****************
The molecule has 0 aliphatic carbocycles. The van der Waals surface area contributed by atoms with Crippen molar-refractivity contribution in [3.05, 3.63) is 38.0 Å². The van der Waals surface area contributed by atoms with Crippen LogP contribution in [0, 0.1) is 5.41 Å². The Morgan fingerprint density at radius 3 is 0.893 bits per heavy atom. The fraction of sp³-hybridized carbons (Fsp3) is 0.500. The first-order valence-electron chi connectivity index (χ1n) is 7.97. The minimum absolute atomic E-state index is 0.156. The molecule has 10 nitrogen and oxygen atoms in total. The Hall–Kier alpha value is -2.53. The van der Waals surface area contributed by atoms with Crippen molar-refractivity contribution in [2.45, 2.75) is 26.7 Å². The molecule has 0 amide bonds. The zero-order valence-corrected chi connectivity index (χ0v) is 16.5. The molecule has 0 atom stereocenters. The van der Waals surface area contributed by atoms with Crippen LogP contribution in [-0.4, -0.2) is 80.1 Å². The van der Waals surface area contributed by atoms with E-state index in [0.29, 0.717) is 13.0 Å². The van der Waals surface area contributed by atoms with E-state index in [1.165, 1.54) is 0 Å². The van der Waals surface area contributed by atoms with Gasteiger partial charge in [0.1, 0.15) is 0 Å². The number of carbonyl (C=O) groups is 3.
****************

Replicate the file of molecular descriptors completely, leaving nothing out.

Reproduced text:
The molecule has 0 aliphatic carbocycles. The van der Waals surface area contributed by atoms with Crippen molar-refractivity contribution in [3.05, 3.63) is 38.0 Å². The van der Waals surface area contributed by atoms with Crippen LogP contribution in [0, 0.1) is 5.41 Å². The Morgan fingerprint density at radius 3 is 0.893 bits per heavy atom. The fraction of sp³-hybridized carbons (Fsp3) is 0.500. The first-order valence-electron chi connectivity index (χ1n) is 7.97. The minimum absolute atomic E-state index is 0.156. The molecule has 10 nitrogen and oxygen atoms in total. The Hall–Kier alpha value is -2.53. The van der Waals surface area contributed by atoms with Crippen molar-refractivity contribution in [2.45, 2.75) is 26.7 Å². The molecule has 0 amide bonds. The zero-order valence-corrected chi connectivity index (χ0v) is 16.5. The molecule has 0 atom stereocenters. The van der Waals surface area contributed by atoms with Crippen LogP contribution in [-0.4, -0.2) is 80.1 Å². The van der Waals surface area contributed by atoms with E-state index in [0.29, 0.717) is 13.0 Å². The van der Waals surface area contributed by atoms with E-state index in [1.165, 1.54) is 0 Å². The van der Waals surface area contributed by atoms with Gasteiger partial charge in [0.1, 0.15) is 0 Å². The number of carbonyl (C=O) groups is 3.